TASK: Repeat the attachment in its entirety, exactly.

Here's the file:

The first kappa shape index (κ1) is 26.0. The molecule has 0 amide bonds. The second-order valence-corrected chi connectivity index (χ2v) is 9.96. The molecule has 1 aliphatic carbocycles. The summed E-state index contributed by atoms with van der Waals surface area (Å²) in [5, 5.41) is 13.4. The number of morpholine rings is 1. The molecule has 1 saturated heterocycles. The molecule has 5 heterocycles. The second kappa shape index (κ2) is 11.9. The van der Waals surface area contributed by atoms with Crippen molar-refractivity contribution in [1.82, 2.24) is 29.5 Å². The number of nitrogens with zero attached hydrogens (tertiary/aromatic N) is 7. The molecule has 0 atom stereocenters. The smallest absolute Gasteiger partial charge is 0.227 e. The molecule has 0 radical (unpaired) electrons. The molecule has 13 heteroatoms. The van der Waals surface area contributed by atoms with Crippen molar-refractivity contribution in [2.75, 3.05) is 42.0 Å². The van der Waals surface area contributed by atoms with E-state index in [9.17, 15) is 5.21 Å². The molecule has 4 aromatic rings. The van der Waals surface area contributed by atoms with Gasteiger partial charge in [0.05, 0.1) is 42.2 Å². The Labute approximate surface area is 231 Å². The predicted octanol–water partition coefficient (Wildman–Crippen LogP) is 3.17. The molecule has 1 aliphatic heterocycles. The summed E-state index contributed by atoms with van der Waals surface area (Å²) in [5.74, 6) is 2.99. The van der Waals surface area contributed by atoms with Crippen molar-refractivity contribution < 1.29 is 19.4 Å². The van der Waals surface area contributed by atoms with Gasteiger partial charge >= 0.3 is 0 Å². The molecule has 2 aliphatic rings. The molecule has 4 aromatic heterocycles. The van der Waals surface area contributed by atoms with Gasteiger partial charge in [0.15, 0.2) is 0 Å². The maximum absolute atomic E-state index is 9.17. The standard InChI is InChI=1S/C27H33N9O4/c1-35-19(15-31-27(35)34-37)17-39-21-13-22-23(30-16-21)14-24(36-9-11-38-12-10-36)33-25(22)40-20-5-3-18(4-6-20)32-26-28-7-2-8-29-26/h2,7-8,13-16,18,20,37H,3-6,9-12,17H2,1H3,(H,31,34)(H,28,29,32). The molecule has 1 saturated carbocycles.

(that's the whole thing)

The first kappa shape index (κ1) is 26.0. The molecule has 0 amide bonds. The second-order valence-corrected chi connectivity index (χ2v) is 9.96. The molecule has 1 aliphatic carbocycles. The summed E-state index contributed by atoms with van der Waals surface area (Å²) in [5, 5.41) is 13.4. The number of morpholine rings is 1. The molecule has 1 saturated heterocycles. The molecule has 5 heterocycles. The second kappa shape index (κ2) is 11.9. The van der Waals surface area contributed by atoms with Crippen molar-refractivity contribution in [1.82, 2.24) is 29.5 Å². The number of nitrogens with zero attached hydrogens (tertiary/aromatic N) is 7. The molecule has 0 atom stereocenters. The smallest absolute Gasteiger partial charge is 0.227 e. The molecule has 0 radical (unpaired) electrons. The molecule has 13 heteroatoms. The van der Waals surface area contributed by atoms with Crippen molar-refractivity contribution in [2.75, 3.05) is 42.0 Å². The van der Waals surface area contributed by atoms with E-state index in [9.17, 15) is 5.21 Å². The molecule has 4 aromatic rings. The van der Waals surface area contributed by atoms with Gasteiger partial charge in [0.05, 0.1) is 42.2 Å². The Labute approximate surface area is 231 Å². The predicted octanol–water partition coefficient (Wildman–Crippen LogP) is 3.17. The molecule has 1 aliphatic heterocycles. The summed E-state index contributed by atoms with van der Waals surface area (Å²) in [5.74, 6) is 2.99. The van der Waals surface area contributed by atoms with Crippen molar-refractivity contribution < 1.29 is 19.4 Å². The van der Waals surface area contributed by atoms with Gasteiger partial charge >= 0.3 is 0 Å². The molecule has 2 aliphatic rings. The molecule has 4 aromatic heterocycles. The van der Waals surface area contributed by atoms with Gasteiger partial charge in [0.15, 0.2) is 0 Å². The maximum absolute atomic E-state index is 9.17. The standard InChI is InChI=1S/C27H33N9O4/c1-35-19(15-31-27(35)34-37)17-39-21-13-22-23(30-16-21)14-24(36-9-11-38-12-10-36)33-25(22)40-20-5-3-18(4-6-20)32-26-28-7-2-8-29-26/h2,7-8,13-16,18,20,37H,3-6,9-12,17H2,1H3,(H,31,34)(H,28,29,32). The molecule has 1 saturated carbocycles.